I regret I don't have a picture of Juanita, but chances are I'll see her again soon and then I won't miss the chance to have one of me and her taken.
Last May the 1st., Rodolfo and I made a quick trip to Laredo, Texas that would be his first time crossing the border. We had been waiting for a day that would be a holiday in MX but not in the US, and there it was... unfortunately, at the very last minute I found out my car was not fit for the trip and we would be forced to either cancel it or traveling by bus.
This would make the journey a little more complicated, but also a little more adventurous so I decided not to cancel it and off we went, on a Grupo Senda bus. We arrived in Nuevo Laredo and took a taxi to the international bridge, which we obviously crossed on foot. Most of my friends in Monterrey think that I'm crazy for doing a thing like this, but I just laugh at them and congratulate myself for doing what I want to do and not what others expect me to do.
The purpose of this trip was to visit an office located in downtown Laredo and sign some papers, which we did after a proper breakfast at Danny's (not Denny's), where I had been lured by a sign reading "Now serving barbacoa". Of course the Mall del Norte is a must visit when you go to Laredo, but how were we going to get there without a car? I didn't want Rodolfo to come back without visiting the mall, but...
Also, my dear friend Hector had asked me to visit a CVS drugstore and purchase a couple of items there, he even sent me pictures via WhatsApp. There was no CVS in downtown Laredo! Someone told me the closest was located at McPherson and Calton Rd., and that was way far from downtown Laredo (without a car). I know I could forget about it and simply tell him that it was too difficult to get there, he would understand.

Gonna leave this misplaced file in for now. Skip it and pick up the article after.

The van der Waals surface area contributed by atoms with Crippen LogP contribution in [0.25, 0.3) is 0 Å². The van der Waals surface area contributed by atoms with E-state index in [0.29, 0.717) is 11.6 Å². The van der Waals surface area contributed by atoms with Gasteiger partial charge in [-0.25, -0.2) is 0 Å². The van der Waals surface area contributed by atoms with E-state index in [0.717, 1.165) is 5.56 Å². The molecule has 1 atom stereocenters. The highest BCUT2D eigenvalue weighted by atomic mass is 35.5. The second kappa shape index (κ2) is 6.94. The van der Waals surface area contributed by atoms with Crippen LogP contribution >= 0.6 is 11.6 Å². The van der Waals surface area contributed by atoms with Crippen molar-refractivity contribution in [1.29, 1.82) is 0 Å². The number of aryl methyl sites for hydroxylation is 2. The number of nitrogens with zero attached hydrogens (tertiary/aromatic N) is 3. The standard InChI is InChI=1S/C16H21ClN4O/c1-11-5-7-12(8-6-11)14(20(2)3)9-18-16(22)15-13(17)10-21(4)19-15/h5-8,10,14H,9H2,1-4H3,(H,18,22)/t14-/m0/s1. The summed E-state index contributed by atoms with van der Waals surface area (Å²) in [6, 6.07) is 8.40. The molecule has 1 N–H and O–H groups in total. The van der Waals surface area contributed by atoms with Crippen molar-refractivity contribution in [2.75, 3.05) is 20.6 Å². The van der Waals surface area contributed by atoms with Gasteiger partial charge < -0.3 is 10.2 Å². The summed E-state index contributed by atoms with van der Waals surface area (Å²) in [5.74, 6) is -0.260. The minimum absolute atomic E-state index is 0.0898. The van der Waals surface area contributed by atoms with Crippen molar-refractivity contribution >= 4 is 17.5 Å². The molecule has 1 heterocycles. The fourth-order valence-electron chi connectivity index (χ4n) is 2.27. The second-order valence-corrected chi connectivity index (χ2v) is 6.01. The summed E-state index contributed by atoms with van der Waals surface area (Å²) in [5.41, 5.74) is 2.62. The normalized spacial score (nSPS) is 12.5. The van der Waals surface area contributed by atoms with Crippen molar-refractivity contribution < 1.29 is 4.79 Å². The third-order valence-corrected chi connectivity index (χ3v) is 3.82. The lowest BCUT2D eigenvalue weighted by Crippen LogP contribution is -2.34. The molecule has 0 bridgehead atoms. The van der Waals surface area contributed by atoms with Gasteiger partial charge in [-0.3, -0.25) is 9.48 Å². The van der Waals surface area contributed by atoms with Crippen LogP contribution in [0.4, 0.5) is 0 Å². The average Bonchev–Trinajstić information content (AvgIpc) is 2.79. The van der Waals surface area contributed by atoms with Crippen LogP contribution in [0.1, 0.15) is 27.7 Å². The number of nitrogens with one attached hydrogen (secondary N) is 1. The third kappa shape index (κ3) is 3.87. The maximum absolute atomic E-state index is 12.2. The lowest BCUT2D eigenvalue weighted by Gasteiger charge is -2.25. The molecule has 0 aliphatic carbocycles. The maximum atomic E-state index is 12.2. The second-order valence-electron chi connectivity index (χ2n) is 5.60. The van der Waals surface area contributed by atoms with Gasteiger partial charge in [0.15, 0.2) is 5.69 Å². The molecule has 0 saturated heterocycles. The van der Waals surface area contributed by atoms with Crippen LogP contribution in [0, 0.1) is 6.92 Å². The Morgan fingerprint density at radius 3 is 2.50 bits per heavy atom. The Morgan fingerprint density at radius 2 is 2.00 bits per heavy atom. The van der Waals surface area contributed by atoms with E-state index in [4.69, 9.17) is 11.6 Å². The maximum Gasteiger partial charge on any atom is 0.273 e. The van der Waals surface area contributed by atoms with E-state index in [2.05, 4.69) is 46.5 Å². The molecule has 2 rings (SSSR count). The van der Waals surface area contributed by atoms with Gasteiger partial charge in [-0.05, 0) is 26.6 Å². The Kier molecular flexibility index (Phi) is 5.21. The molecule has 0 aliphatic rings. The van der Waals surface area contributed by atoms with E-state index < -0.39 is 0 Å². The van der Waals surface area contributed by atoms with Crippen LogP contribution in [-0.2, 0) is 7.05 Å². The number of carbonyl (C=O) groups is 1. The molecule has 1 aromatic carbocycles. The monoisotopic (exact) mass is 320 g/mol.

But I remembered all the times that I've asked him to bring me things from the US (he goes there every month), and how he always does it for me even if he's often in a rush and it involves waiting for the UPS truck or going to a far-away store. So we went to the bus station and, reading the map in a hurry, took a bus that would hopefully take us to CVS.
Since I don't know the city very well, I had thought that we had to go to CVS, go back to downtown Laredo and then find and take another bus to the Mall (and this would take forever), but how happy I was when this bus that we were riding passed by the Mall and then continued some miles until we got off just one long block away from CVS. We crossed the busy intersection feeling like we were in a movie with the India Maria -- back in Monterrey that night I would learn that she had passed away that very day.
The first part of the trip was done. Great news, huh? Now we would only had to find out where to take the bus going in the opposite direction.... or walk a few miles under the burning sun, on a high-humidity, 104F day.
We purchased Hector's stuff and some other things that we couldn't resist. Armed with big bottles of cold lemon-cucumber Gatorade, we started to walk back to the Mall. We walked only one block and made a short stop to open the bags and take out some chocolate. A car parked by the side and Juanita got off. When she saw the adult diapers we were carrying, she asked us where we had bought them and soon we were having a nice conversation.